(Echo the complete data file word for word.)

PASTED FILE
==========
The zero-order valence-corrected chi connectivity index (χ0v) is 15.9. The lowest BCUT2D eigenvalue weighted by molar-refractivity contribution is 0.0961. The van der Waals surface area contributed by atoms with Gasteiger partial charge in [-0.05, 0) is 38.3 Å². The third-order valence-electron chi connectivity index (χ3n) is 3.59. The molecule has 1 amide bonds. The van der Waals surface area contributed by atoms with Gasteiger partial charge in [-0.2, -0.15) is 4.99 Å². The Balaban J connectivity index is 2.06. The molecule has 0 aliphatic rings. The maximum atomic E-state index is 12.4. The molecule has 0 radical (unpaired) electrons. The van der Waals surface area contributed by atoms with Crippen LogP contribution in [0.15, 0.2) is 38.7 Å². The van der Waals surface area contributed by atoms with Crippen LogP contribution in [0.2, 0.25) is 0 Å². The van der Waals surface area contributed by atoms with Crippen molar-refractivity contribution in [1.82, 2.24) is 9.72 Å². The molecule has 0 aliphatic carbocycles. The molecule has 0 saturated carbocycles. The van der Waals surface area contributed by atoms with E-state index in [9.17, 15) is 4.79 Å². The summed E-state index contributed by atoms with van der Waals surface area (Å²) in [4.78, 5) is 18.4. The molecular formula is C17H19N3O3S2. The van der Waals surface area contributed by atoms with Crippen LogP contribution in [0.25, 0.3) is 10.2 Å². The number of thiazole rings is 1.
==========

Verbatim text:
The zero-order valence-corrected chi connectivity index (χ0v) is 15.9. The lowest BCUT2D eigenvalue weighted by molar-refractivity contribution is 0.0961. The van der Waals surface area contributed by atoms with Gasteiger partial charge in [-0.05, 0) is 38.3 Å². The third-order valence-electron chi connectivity index (χ3n) is 3.59. The molecule has 1 amide bonds. The van der Waals surface area contributed by atoms with Gasteiger partial charge in [-0.2, -0.15) is 4.99 Å². The Balaban J connectivity index is 2.06. The molecule has 0 aliphatic rings. The maximum atomic E-state index is 12.4. The molecule has 0 radical (unpaired) electrons. The van der Waals surface area contributed by atoms with Crippen LogP contribution in [0.15, 0.2) is 38.7 Å². The van der Waals surface area contributed by atoms with Crippen LogP contribution in [0.2, 0.25) is 0 Å². The van der Waals surface area contributed by atoms with Crippen molar-refractivity contribution in [1.82, 2.24) is 9.72 Å². The molecule has 0 aliphatic carbocycles. The molecule has 0 saturated carbocycles. The van der Waals surface area contributed by atoms with E-state index in [9.17, 15) is 4.79 Å². The summed E-state index contributed by atoms with van der Waals surface area (Å²) in [4.78, 5) is 18.4. The molecular formula is C17H19N3O3S2. The van der Waals surface area contributed by atoms with Crippen LogP contribution in [0.25, 0.3) is 10.2 Å². The number of thiazole rings is 1.